Printed Circuit Board Assembly & PCB Design SMT Electronics Assembly Manufacturing Forum

Printed Circuit Board Assembly & PCB Design Forum

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Soldering Temperature for TQFP160

Igmar

#16855

Soldering Temperature for TQFP160 | 20 January, 1998

Is there anyone who can tell me what is the maximum allowable soldering temperature when soldering a TQFP (Thin Quad Flat Pack) device in a reflow oven? We recently used a CY7C375i in a TQFP160 package and we experienced warping (bending) of this component in the reflow oven, due to excessive heat. We used Sn62Pb36Ag2 solder paste and our peak temperature was 215 degrees Celsius. Is there anyone who experienced this problem before? Should we use a solder with a lower melting point, or is there a problem with the components that we used? I would appreciate any help.

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Scott

#16857

Re: Soldering Temperature for TQFP160 | 21 January, 1998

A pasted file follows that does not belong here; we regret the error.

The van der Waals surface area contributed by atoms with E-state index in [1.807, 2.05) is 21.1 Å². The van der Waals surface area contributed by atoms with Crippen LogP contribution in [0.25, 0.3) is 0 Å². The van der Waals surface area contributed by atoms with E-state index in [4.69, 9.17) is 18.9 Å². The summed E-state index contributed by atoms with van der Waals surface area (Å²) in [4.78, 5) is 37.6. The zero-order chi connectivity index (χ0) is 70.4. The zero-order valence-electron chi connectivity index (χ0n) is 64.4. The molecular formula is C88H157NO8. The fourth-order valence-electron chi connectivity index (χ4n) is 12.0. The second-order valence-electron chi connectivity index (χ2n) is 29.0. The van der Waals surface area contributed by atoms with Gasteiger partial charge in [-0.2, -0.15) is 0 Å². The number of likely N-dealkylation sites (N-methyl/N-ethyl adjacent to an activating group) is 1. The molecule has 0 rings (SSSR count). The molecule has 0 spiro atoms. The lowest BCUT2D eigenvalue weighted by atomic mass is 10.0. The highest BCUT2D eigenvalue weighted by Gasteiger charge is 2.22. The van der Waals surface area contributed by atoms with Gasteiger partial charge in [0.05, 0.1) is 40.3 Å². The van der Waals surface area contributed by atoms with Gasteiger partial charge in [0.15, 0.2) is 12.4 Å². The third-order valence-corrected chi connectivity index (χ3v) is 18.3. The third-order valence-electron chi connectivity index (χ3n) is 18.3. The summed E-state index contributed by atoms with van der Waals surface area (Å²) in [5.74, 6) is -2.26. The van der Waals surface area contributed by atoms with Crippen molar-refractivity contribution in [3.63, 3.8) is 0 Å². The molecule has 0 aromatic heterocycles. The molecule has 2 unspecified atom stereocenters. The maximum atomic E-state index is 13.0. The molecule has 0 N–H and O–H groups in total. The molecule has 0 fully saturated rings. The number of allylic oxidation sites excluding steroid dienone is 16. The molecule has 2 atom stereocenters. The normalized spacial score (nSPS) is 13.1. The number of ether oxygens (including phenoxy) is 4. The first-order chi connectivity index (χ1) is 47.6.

| Is there anyone who can tell me what is the maximum allowable soldering temperature when soldering a TQFP (Thin Quad Flat Pack) device in a reflow oven? We recently used a CY7C375i in a TQFP160 package and we experienced warping (bending) of this component in the reflow oven, due to excessive heat. We used Sn62Pb36Ag2 solder paste and our peak temperature was 215 degrees Celsius. Is there anyone who experienced this problem before? Should we use a solder with a lower melting point, or is there a problem with the components that we used? I would appreciate any help. Was the warping really a sign of popcorning? Too much moisure absorbed will cause this. I've done various TQFPs but I pay attention to the moisture sensitive data on the packaging and I follow them, the components reach a temp of 210C and I haven't seen the problem.

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Eldon Sanders

#16856

Re: Soldering Temperature for TQFP160 | 22 January, 1998

I'll bet the rate of temperature change may be the problem. A large black thin package will heat quickly, and the package peak temp will be greater than what you measured on the board. The bottom of the package will heat slower than the top, creating a warp. The problem will be worse if you are using an IR oven. Check the profile again and monitor the package temp. Keep the rate of change down in the 2-3 degree C/min area. Allow as much time as you can to make sure the package heats slowly and evenly, without degrading the formation of a good solder joint. Regards,

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